So now the question is: Will mediation ride atop a wave in Brazil like arbitration did over the last decade, or crest and fall soon, becoming just a passing fad? To look at an analogy, what caused arbitration to rise so dramatically in Brazil? We can pinpoint the insistence of large investors, many foreign, on arbitration clauses in multi-million dollar contracts to avoid the delay, uncertainty and possible bias of local courts; Brazil’s ratification of the New York Convention and its Supreme Constitutional Court (STF) declaring its 1996 Arbitration Law constitutional in 2002; the Superior Court of Justice (STJ) taking over and streamlining judicial treatment of arbitration cases in 2005; and last but not least, the rise of a sizable and powerful arbitration bar, members of the 1,000+ strong Brazil Arbitration Committee. Arbitration remains a private function.
Some of these propelling factors appear unique to arbitration and would not apply to mediation, while others may have parallels or equivalents in mediation.
One of the keys will be whether lawyers in Brazil accept mediation. This is because unlike the U.S. for example, once a court case goes to a lawyer in Brazil, the client practically loses control over it. So lawyers can make or break mediation in Brazil for disputes in the courts. While the lawyers generally control disputes once they are filed in court in Brazil, it is the clients who have more control over the pre-dispute contractual negotiating process where mediation or combined mediation-arbitration “step clauses” can be inserted.
Conferences like September’s Minas Gerais state Bar Association (OAB-MG) Mediation Conference in Belo Horizonte provide encouraging signs. As speakers there, my colleague Gary Birnberg, my wife Nazareth Serpa and I were informed by OAB-MG Mediation Committee Chair Ronan Ramos, Jr. that the situation in this important state is very positive for mediation now, with most of the top court judges in favor.
In Brazil, many lawyers are paid with contingent fees, earning a percentage of what they make or save for the client. Then it is a fair question to ask them: which is better for you, 40% of a court judgment reached after 15 years of appeals run out – but only if your client wins – or say, 25% of a smaller settlement but which does not depend on a total client “win” and is payable within just a few months?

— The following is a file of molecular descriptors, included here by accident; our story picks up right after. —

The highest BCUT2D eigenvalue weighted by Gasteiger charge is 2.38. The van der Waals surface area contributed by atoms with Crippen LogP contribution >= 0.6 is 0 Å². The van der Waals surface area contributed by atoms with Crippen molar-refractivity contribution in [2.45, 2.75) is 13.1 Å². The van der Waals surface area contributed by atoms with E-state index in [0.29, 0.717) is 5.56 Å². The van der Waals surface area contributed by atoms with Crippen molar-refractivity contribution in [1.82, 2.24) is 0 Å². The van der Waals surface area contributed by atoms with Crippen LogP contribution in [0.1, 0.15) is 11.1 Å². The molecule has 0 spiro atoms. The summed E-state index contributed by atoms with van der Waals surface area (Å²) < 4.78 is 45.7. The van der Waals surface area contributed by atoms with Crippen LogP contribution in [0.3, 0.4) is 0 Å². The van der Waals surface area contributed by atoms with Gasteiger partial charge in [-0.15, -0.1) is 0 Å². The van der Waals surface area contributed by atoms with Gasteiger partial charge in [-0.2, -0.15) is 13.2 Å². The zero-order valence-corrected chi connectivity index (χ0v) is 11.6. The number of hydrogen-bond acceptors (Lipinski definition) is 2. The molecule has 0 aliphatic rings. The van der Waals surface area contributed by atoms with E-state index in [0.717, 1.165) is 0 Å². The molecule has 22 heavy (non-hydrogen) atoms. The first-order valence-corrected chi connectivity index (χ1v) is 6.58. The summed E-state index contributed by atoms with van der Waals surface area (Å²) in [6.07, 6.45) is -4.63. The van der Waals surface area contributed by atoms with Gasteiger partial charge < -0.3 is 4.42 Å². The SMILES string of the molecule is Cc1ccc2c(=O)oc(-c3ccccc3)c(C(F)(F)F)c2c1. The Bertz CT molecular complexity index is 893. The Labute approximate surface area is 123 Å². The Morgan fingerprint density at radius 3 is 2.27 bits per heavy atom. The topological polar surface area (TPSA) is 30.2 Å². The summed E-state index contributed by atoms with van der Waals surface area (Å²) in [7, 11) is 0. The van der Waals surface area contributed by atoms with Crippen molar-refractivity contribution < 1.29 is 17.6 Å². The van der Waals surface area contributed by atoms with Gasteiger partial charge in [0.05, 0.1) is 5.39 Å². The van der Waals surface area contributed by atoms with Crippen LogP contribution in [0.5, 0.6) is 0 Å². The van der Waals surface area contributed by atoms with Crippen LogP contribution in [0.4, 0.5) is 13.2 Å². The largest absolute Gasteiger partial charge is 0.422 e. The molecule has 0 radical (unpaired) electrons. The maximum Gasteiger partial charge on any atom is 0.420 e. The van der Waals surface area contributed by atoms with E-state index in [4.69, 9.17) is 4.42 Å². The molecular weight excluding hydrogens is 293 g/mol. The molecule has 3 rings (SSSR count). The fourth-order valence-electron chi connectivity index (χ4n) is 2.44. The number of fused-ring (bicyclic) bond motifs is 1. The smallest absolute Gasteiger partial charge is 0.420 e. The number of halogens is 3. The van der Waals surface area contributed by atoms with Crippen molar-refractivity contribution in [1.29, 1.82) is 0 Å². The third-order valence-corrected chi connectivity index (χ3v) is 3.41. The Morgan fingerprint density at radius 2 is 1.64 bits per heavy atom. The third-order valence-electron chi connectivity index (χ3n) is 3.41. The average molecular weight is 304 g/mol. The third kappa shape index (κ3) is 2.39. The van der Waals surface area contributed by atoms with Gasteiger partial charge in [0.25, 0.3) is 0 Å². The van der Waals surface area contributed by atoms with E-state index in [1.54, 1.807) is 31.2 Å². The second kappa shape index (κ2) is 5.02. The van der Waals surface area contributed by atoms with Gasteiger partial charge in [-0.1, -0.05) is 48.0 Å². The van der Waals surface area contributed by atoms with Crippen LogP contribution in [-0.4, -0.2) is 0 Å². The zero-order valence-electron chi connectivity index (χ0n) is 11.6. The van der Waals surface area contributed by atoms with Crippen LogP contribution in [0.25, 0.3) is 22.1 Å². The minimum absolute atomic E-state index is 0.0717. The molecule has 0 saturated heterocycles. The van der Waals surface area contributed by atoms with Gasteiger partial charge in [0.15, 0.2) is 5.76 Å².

Big firm lawyers which handle most of the international cases are paid on a traditional hourly basis. The main benefit of mediation for them is to keep satisfied corporate clients who may come back to them for a variety of legal matters – not only litigation but also regulatory, compliance and transactions. Mediation of more high-value complex disputes often requires many hours of preparation before the mediation session itself, meaning substantial billable hours for the lawyers and the firm. This has been the practice with large firms in many other countries at least.
So a question to be asked and pondered is: what is needed to impel mediation beyond the “course industry” stage for it to be used regularly to resolve, prevent and/or manage disputes both in court and out-of-court? We have looked briefly at what made arbitration take off and grow in Brazil and asked if there are any lessons to be learned or parallels to consider. We can also ask what has made mediation viable in other countries/cultures which may have relevant similarities, perhaps Portugal or even Argentina (football fan rivalry notwithstanding). Both of these questions are important but beyond the scope of this blog. Hopefully they can be addressed in a more analytical research paper at the right time.
Finally, a soft yellow warning light may be in order since formal mediation is just beginning in Brazil. One must watch out for tendencies to simply copy arbitration concepts or otherwise limit mediation styles as was attempted, for example, in the Brazilian Draft Mediation Law (PL) of 2013 which tried to limit mediation only to disputes over so-called “disposable rights” – freely transferable rights and not restricted public rights, a concept which is a cornerstone of the Brazilian Arbitration Law. However unlike arbitration where laws of many countries limit subject matter arbitrability, almost any type of dispute is capable of being mediated although some involving religious, ideological or other core values are much more difficult. Some ADR institutions tried to copy their own arbitration rules and pricing tables for mediation services and even tried in their mediation rules to limit mediation to a so-called “facilitative model” only. Fortunately these deviations have been corrected so as to no longer diminish mediation’s inherent advantage of flexibility.
By riding a strong positive current, staying flexible and avoiding obstacles along the way we hope the mediation energy wave in Brazil will continue rising, lifting everyone along the way.
Paul Eric Mason, International Counsel, Arbitrator and Mediator is based in the Rio de Janeiro area and Miami. Mr. Mason is the first IMI-certified Mediator in Brazil and is Founder and Co-Coordinator of the IMI-Brazil chapter with some 40 members, as well as a member of the Mediation Commission of the Brazil-Canada Chamber of Commerce in São Paulo. For more biographical information please see Mr Mason’s website.